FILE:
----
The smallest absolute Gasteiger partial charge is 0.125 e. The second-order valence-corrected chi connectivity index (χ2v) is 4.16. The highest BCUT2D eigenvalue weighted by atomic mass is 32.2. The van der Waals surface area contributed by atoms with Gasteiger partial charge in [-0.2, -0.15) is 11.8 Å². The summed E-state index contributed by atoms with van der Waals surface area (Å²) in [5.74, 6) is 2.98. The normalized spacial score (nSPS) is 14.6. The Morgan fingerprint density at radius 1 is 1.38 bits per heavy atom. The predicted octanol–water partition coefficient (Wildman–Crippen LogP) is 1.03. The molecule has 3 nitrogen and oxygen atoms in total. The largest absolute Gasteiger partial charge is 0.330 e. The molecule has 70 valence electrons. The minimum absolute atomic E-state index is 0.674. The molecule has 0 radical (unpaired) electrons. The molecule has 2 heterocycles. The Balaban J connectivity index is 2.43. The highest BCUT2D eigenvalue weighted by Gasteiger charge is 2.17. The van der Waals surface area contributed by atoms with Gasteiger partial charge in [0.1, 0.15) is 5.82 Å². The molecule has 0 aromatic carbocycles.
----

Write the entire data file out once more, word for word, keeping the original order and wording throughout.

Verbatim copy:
The smallest absolute Gasteiger partial charge is 0.125 e. The second-order valence-corrected chi connectivity index (χ2v) is 4.16. The highest BCUT2D eigenvalue weighted by atomic mass is 32.2. The van der Waals surface area contributed by atoms with Gasteiger partial charge in [-0.2, -0.15) is 11.8 Å². The summed E-state index contributed by atoms with van der Waals surface area (Å²) in [5.74, 6) is 2.98. The normalized spacial score (nSPS) is 14.6. The Morgan fingerprint density at radius 1 is 1.38 bits per heavy atom. The predicted octanol–water partition coefficient (Wildman–Crippen LogP) is 1.03. The molecule has 3 nitrogen and oxygen atoms in total. The largest absolute Gasteiger partial charge is 0.330 e. The molecule has 70 valence electrons. The minimum absolute atomic E-state index is 0.674. The molecule has 0 radical (unpaired) electrons. The molecule has 2 heterocycles. The Balaban J connectivity index is 2.43. The highest BCUT2D eigenvalue weighted by Gasteiger charge is 2.17. The van der Waals surface area contributed by atoms with Gasteiger partial charge in [0.1, 0.15) is 5.82 Å². The molecule has 0 aromatic carbocycles.